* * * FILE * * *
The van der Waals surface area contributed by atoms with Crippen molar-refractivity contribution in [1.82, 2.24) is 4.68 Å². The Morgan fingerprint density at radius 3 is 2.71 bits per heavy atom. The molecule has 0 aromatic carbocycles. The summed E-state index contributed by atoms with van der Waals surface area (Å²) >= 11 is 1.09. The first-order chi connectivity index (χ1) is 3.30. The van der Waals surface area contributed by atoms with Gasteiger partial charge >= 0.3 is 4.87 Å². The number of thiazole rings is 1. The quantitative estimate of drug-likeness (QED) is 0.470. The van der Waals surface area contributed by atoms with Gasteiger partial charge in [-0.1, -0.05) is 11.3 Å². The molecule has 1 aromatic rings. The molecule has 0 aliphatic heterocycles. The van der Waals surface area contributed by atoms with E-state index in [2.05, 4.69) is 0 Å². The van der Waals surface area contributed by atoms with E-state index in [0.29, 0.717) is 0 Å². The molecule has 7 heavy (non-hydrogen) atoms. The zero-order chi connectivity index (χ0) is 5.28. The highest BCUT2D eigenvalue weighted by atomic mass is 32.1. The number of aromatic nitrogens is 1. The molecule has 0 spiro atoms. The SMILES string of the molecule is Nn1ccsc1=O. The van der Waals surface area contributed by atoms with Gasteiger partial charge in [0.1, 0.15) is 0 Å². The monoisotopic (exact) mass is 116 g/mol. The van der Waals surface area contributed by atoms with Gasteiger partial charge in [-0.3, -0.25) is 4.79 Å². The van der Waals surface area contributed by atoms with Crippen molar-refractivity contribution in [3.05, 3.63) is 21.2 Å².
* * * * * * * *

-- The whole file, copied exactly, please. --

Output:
The van der Waals surface area contributed by atoms with Crippen molar-refractivity contribution in [1.82, 2.24) is 4.68 Å². The Morgan fingerprint density at radius 3 is 2.71 bits per heavy atom. The molecule has 0 aromatic carbocycles. The summed E-state index contributed by atoms with van der Waals surface area (Å²) >= 11 is 1.09. The first-order chi connectivity index (χ1) is 3.30. The van der Waals surface area contributed by atoms with Gasteiger partial charge >= 0.3 is 4.87 Å². The number of thiazole rings is 1. The quantitative estimate of drug-likeness (QED) is 0.470. The van der Waals surface area contributed by atoms with Gasteiger partial charge in [-0.1, -0.05) is 11.3 Å². The molecule has 1 aromatic rings. The molecule has 0 aliphatic heterocycles. The van der Waals surface area contributed by atoms with E-state index in [2.05, 4.69) is 0 Å². The van der Waals surface area contributed by atoms with E-state index in [0.29, 0.717) is 0 Å². The molecule has 7 heavy (non-hydrogen) atoms. The zero-order chi connectivity index (χ0) is 5.28. The highest BCUT2D eigenvalue weighted by atomic mass is 32.1. The number of aromatic nitrogens is 1. The molecule has 0 spiro atoms. The SMILES string of the molecule is Nn1ccsc1=O. The van der Waals surface area contributed by atoms with Gasteiger partial charge in [0.1, 0.15) is 0 Å². The monoisotopic (exact) mass is 116 g/mol. The van der Waals surface area contributed by atoms with Gasteiger partial charge in [-0.3, -0.25) is 4.79 Å². The van der Waals surface area contributed by atoms with Crippen molar-refractivity contribution in [3.05, 3.63) is 21.2 Å².